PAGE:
Thursday, December 23, 2010

10 FAVORITES (16) - Holidays PART III: Traditional Christmas Carols

Christmas time is here! And to follow my favorite Christmas films and my favorite Christmas TV specials, I feel it is time to devote 10 FAVORITES to the best Christmas Carols. Now, it being Christmas, there are a lot of religious overtones that seep into the holiday traditions. So, rather than run from the religious part of the holiday, I shall embrace it for next week's list. I will devote two week's worth of 10 FAVORITES to Christmas Carols: next week will be religious themed ones, while this week I will focus on traditional ones (that may or may not have a Christian background). Of the latter, there are several which come to mind as potential favorites. But, alas, I had to whittle the list down to ten (sort of!). Here they are:


A TRIPLE TIE - Frosty the Snowman AND Rudolph the Red-Nosed Reindeer AND Santa Claus Is Coming to Town
These three songs do go together for me as they also share their titles with the successful Rankin & Bass animation specials from the late 1960's (of which I spoke about last week!). I loved hearing these songs growing up because they reminded me of the specials I adored.

The Chipmunk Song
Sure, this song can be extremely annoying, especially if you don't like the high-pitched voices of the titular characters. But this song does have remarkable staying power. We always remember that the Chipmunks, like any other child, want Christmas to happen then and now. And, of course, Alvin is more concerned with his want of a Hula Hoop!

I'll Be Home For Christmas
Some christmas carols are elaborately labored on with intricate melodies and poetic lyrics. Then there are those that are very simple and seem to be written from the words inside a Hallmark card. Usually, I don't like the latter kind. But with this song, it just gives me that warm Christmas feeling we all yearn for around the holiday season.

The Twelve Days of Christmas
I believe this is every child's favorite Christmas Carol, or at least it was when I was young. The gifts which the true love gives to the singer (which mostly consists of birds and entertainers) are so fun for the children to say (and imagine!). The carol has made way for several parodies and several good versions (the best being below with the late John Denver and the Muppets, ba dum bum bum!)

Have Yourself a Merry Little Christmas
Written by Tin Pan Alley writers Hugh Martin and Ralph Blaine for the Hollywood musical diva Judy Garland (in the 1944 film Meet Me In St. Louis), this song is (to me) the power ballad of the Christmas season. Of course Garland's version is the definitive, but several artists (ranging from Frank Sinatra to Rod Stewart) have covered the song with decent results.

We Wish You a Merry Christmas
Yet another simple song to appear on the list. It also can be a very annoying song. But I cannot deny the reluctant charm this song has. Plus, I've always wondered what "figgy pudding" is.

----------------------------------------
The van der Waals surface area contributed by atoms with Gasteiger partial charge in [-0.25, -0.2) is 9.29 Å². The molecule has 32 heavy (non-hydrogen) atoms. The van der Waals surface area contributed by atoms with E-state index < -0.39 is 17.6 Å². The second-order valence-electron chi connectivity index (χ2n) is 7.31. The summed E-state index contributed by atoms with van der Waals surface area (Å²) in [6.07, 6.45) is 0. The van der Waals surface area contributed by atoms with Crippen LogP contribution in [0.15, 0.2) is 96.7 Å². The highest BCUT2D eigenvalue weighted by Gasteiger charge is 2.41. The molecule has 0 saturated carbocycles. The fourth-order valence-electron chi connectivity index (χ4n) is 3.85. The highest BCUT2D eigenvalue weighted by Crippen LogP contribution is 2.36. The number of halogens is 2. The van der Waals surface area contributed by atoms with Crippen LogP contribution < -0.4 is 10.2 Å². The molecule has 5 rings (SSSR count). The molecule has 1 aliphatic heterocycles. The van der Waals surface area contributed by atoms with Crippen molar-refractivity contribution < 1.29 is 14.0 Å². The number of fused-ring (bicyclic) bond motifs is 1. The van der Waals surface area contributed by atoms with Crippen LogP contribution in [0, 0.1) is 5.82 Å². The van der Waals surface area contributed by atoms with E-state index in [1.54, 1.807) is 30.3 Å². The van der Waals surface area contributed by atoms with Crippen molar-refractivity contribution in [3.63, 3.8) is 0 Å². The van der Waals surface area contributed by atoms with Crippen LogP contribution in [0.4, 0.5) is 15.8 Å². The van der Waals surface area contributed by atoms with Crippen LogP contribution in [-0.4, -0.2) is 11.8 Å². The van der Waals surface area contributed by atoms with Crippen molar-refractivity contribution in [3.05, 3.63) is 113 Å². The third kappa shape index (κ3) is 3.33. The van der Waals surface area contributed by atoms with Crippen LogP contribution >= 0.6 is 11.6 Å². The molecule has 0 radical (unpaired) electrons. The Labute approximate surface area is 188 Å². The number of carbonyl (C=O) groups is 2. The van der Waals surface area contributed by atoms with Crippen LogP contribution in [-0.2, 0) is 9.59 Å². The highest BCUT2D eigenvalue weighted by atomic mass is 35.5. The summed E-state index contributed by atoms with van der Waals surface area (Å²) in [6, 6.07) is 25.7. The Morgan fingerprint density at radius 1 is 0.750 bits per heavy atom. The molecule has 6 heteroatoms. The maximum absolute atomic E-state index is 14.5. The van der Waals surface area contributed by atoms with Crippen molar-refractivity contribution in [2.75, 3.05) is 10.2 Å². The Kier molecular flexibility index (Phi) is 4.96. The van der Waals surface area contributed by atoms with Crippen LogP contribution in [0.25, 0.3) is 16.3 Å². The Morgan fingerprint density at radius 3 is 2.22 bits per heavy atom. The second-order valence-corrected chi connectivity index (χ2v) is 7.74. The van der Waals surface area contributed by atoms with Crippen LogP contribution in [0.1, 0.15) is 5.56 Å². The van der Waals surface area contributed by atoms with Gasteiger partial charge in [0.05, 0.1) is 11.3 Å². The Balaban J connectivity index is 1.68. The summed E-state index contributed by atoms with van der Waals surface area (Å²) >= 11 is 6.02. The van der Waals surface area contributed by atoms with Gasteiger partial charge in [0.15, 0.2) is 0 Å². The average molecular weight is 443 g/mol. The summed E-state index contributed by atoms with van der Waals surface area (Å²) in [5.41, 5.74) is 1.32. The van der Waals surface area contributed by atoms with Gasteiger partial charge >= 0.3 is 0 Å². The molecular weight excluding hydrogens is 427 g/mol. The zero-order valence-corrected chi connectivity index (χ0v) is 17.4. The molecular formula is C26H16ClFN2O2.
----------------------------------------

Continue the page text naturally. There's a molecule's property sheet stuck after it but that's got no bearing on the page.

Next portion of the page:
White Christmas
I love most of the songs by the great Broadway (and Film!) composer Irving Berlin. This one has become his most famous and his most enduring (ironic, considering that Irving Berlin was Jewish!). Below, is the finale of the 1954 film White Christmas (which was on my Christmas films list) featuring Bing Crosby, Danny Kaye and Rosemary Clooney.

The Carol of the Bells
I love the lush melody of this song. The song can be fully orchestrated (like by John Williams in 1990's Home Alone) or be played by nothing but the titular instruments (see the Claymation Chistmas!). The song is beautiful as an instrumental or with its lyrics (especially when sung by a great choir, like the Mormon Tabernacle Choir below).

Deck the Halls
What would Christmas be like without a little Fa La La La La La La La La La? That's all that needs to be said!

Silver Bells
This Christmas Carol's placement may surprise a lot of people. It is a little known ditty these days (yet it was extremely popular when I was growing up). I think what I love most about this song is that the imagery in it is very urban ("City sidewaks," "People passing," etc.). And (as a metro area-raised guy) it just appeals to me on that level.

The Christmas Song (Chestnuts Roasting On an Open Fire)
Written by jazz/pop singer-songwriter Mel Torme, and famously recorded by the legend that was Nat King Cole (quite frankly the definitive version!), this song completely embodies the imagery and emotional quotient of the season. It is my absolute favorite Christmas Carol and, for me, it just is not Christmas unless I hear this gorgeous tune.

So, there you have it: THE 10 BEST TRADITIONAL CHRISTMAS CAROLS. Next week, I will list my favorite religious ones. As we go into December 25th, please keep the lessons of these songs in your hearts as you gather with your friends and families.


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